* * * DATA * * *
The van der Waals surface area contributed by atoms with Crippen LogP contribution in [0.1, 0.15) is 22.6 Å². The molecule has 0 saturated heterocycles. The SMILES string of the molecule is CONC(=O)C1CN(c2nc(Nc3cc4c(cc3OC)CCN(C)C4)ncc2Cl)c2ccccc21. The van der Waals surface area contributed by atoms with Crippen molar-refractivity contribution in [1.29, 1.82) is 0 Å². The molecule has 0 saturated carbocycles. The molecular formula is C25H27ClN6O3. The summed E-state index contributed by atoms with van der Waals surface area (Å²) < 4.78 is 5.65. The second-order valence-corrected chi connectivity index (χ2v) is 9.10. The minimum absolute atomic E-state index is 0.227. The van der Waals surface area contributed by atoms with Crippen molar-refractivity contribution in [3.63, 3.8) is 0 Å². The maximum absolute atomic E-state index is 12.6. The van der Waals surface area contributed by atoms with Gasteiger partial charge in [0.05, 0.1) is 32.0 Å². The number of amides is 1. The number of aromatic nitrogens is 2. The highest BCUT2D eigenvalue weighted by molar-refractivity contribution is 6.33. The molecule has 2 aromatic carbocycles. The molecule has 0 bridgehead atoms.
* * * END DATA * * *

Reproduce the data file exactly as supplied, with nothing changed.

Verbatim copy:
The van der Waals surface area contributed by atoms with Crippen LogP contribution in [0.1, 0.15) is 22.6 Å². The molecule has 0 saturated heterocycles. The SMILES string of the molecule is CONC(=O)C1CN(c2nc(Nc3cc4c(cc3OC)CCN(C)C4)ncc2Cl)c2ccccc21. The van der Waals surface area contributed by atoms with Crippen molar-refractivity contribution in [1.29, 1.82) is 0 Å². The molecule has 0 saturated carbocycles. The molecular formula is C25H27ClN6O3. The summed E-state index contributed by atoms with van der Waals surface area (Å²) < 4.78 is 5.65. The second-order valence-corrected chi connectivity index (χ2v) is 9.10. The minimum absolute atomic E-state index is 0.227. The van der Waals surface area contributed by atoms with Crippen molar-refractivity contribution in [3.63, 3.8) is 0 Å². The maximum absolute atomic E-state index is 12.6. The van der Waals surface area contributed by atoms with Gasteiger partial charge in [0.05, 0.1) is 32.0 Å². The number of amides is 1. The number of aromatic nitrogens is 2. The highest BCUT2D eigenvalue weighted by molar-refractivity contribution is 6.33. The molecule has 2 aromatic carbocycles. The molecule has 0 bridgehead atoms.